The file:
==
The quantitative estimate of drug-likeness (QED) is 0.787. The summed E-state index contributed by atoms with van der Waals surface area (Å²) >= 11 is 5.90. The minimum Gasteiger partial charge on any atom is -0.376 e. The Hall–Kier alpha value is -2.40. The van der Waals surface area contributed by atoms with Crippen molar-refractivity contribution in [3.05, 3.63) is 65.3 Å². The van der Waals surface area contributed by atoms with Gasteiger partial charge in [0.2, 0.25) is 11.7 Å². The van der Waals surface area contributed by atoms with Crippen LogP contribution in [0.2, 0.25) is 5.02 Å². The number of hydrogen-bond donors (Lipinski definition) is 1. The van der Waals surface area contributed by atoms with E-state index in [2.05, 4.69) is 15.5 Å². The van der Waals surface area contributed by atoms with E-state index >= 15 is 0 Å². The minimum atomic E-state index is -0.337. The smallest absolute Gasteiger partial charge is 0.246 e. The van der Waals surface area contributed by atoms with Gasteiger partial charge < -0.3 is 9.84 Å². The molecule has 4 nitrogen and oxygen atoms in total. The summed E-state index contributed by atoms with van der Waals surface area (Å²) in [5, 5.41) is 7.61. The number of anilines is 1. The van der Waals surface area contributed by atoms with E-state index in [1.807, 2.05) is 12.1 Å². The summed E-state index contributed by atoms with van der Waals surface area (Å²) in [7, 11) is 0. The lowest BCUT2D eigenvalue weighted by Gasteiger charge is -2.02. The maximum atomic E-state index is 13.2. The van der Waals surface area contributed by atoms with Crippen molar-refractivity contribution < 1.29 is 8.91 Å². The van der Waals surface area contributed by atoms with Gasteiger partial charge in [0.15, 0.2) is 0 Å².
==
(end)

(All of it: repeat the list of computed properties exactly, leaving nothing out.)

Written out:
The quantitative estimate of drug-likeness (QED) is 0.787. The summed E-state index contributed by atoms with van der Waals surface area (Å²) >= 11 is 5.90. The minimum Gasteiger partial charge on any atom is -0.376 e. The Hall–Kier alpha value is -2.40. The van der Waals surface area contributed by atoms with Crippen molar-refractivity contribution in [3.05, 3.63) is 65.3 Å². The van der Waals surface area contributed by atoms with Gasteiger partial charge in [0.2, 0.25) is 11.7 Å². The van der Waals surface area contributed by atoms with Crippen LogP contribution in [0.2, 0.25) is 5.02 Å². The number of hydrogen-bond donors (Lipinski definition) is 1. The van der Waals surface area contributed by atoms with E-state index in [2.05, 4.69) is 15.5 Å². The van der Waals surface area contributed by atoms with E-state index >= 15 is 0 Å². The minimum atomic E-state index is -0.337. The smallest absolute Gasteiger partial charge is 0.246 e. The van der Waals surface area contributed by atoms with Gasteiger partial charge < -0.3 is 9.84 Å². The molecule has 4 nitrogen and oxygen atoms in total. The summed E-state index contributed by atoms with van der Waals surface area (Å²) in [5, 5.41) is 7.61. The number of anilines is 1. The van der Waals surface area contributed by atoms with E-state index in [1.807, 2.05) is 12.1 Å². The summed E-state index contributed by atoms with van der Waals surface area (Å²) in [7, 11) is 0. The lowest BCUT2D eigenvalue weighted by Gasteiger charge is -2.02. The maximum atomic E-state index is 13.2. The van der Waals surface area contributed by atoms with Crippen molar-refractivity contribution < 1.29 is 8.91 Å². The van der Waals surface area contributed by atoms with Gasteiger partial charge in [0.15, 0.2) is 0 Å².